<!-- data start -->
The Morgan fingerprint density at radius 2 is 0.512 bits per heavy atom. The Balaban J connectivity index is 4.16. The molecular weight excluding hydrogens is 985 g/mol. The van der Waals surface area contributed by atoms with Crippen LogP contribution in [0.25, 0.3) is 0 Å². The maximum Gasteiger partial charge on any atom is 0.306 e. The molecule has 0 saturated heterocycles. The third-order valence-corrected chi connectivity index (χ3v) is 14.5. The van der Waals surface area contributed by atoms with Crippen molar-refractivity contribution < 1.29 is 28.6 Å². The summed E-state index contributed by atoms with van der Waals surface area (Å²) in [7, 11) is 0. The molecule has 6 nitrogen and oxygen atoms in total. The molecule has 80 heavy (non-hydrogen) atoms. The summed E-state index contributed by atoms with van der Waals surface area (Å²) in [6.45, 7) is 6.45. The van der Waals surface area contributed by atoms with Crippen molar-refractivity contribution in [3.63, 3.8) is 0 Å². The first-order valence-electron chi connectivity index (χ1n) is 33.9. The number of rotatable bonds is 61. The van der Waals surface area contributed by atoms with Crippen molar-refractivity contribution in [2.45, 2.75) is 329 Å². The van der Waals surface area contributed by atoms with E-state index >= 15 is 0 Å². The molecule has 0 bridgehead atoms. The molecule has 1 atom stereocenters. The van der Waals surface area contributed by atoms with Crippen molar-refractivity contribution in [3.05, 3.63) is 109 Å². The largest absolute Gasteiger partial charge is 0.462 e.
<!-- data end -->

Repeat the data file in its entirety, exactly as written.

The Morgan fingerprint density at radius 2 is 0.512 bits per heavy atom. The Balaban J connectivity index is 4.16. The molecular weight excluding hydrogens is 985 g/mol. The van der Waals surface area contributed by atoms with Crippen LogP contribution in [0.25, 0.3) is 0 Å². The maximum Gasteiger partial charge on any atom is 0.306 e. The molecule has 0 saturated heterocycles. The third-order valence-corrected chi connectivity index (χ3v) is 14.5. The van der Waals surface area contributed by atoms with Crippen molar-refractivity contribution < 1.29 is 28.6 Å². The summed E-state index contributed by atoms with van der Waals surface area (Å²) in [7, 11) is 0. The molecule has 6 nitrogen and oxygen atoms in total. The molecule has 80 heavy (non-hydrogen) atoms. The summed E-state index contributed by atoms with van der Waals surface area (Å²) in [6.45, 7) is 6.45. The van der Waals surface area contributed by atoms with Crippen molar-refractivity contribution in [3.63, 3.8) is 0 Å². The first-order valence-electron chi connectivity index (χ1n) is 33.9. The number of rotatable bonds is 61. The van der Waals surface area contributed by atoms with Crippen molar-refractivity contribution in [2.45, 2.75) is 329 Å². The van der Waals surface area contributed by atoms with E-state index >= 15 is 0 Å². The molecule has 0 bridgehead atoms. The molecule has 1 atom stereocenters. The van der Waals surface area contributed by atoms with Crippen molar-refractivity contribution in [3.05, 3.63) is 109 Å². The largest absolute Gasteiger partial charge is 0.462 e.